I usually counsel against calling an editor to pitch a story for two reasons: often times the editor will just refer you to the reporter; and it can make the reporter angry.
Reporters often hate it when their editor overrides something they are doing to assign them something else.
You want a happy reporter talking to you, not one who feels like they have been forced to do the story.
Pitching broadcast is different than bloggers or print journalists. Call the news director or assignment editor with your story. Remember, for television you have to have to visuals – something that can be broadcast. They don’t do people sitting behind a desk talking.
Now comes the most important part: making the actual pitch.
If you take nothing else from this blog, remember this – when you call anyone in the media, the first four words you say after you say hello and identify yourself are: Are you on deadline? If the person says yes, thank them, ask when is a good time to call back and hang up. Never keep talking.
Deadline is very stressful time when the person is trying to complete the day’s assignments. You will not make any friends by continuing to talk. Of course, if your building is on fire or you just won the Nobel prize, that’s different. Use some common sense.
A note on email pitching. Find out the outlet’s policy on email before sending one. Some organizations have a blanket policy of deleting any email that comes from an unknown source because of a fear of viruses or hacking. Others do not. I recommend calling the person first and telling them the email is on the way.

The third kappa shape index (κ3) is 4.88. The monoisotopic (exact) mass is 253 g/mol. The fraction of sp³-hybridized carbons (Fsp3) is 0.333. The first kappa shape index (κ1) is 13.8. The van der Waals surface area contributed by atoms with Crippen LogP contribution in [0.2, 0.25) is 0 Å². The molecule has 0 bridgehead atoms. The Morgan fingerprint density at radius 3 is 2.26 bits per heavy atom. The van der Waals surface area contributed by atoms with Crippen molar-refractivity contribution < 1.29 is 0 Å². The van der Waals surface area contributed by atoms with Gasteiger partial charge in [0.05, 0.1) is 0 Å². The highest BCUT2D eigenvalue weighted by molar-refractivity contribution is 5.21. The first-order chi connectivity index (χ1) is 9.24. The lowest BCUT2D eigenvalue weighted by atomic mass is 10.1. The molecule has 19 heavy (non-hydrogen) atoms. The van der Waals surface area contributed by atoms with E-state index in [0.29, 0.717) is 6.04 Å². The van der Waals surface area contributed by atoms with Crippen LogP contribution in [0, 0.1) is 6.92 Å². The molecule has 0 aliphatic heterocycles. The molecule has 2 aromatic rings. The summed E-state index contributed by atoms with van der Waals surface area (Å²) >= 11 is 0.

Once the interview is scheduled, do your homework. Make sure you have the answer to every question you think might be asked. Have background materials on the topic that you can give to the journalist or blogger. It also helps to have a picture of yourself to give to the person to be used in the article. The goal is to make it as easy for the interviewer as possible.
It’s okay to ask when the story or blog might run. Hey, you are part of it, so you get to see it.
Okay, now let’s talk about what not to do:
- It is okay to pitch a story to different outlets. It is not okay to pitch a story to different reporters at the same outlet. If you’ve pitched to the correct reporter, and that person says no, that’s it. A reporter will always run a story possibility by their boss. If the boss says no, it means the outlet is not interested. Don’t keep badgering people there. It just upsets them.
- While it is okay to pitch to different outlets, once one outlet says yes, stop pitching. Writers and broadcasters want the exclusive story. They do not want to see “their” story in another outlet. You have destroyed your credibility.
- You will not be able to see the story, read the blog or view the broadcast piece before it is made public. So, don’t try. Most people in the media feel you will try to influence a piece to take out anything you don’t like if you see it before it runs.
- Don’t do elaborate media kits. I have a friend who covers the brewing industry. He likes beer, so he is always happy when he receives free beer as part of a pitch. But, giving him beer doesn’t mean he will do a story. What writers and broadcasters want is information in a form they can use. They don’t need to come in an elaborate package. They also are usually barred by ethics codes from accepting anything of major value – say over $10.
Those are the basics of pitching. Remember, every situation and writer is different. So be careful, think before you pitch and you should be fine.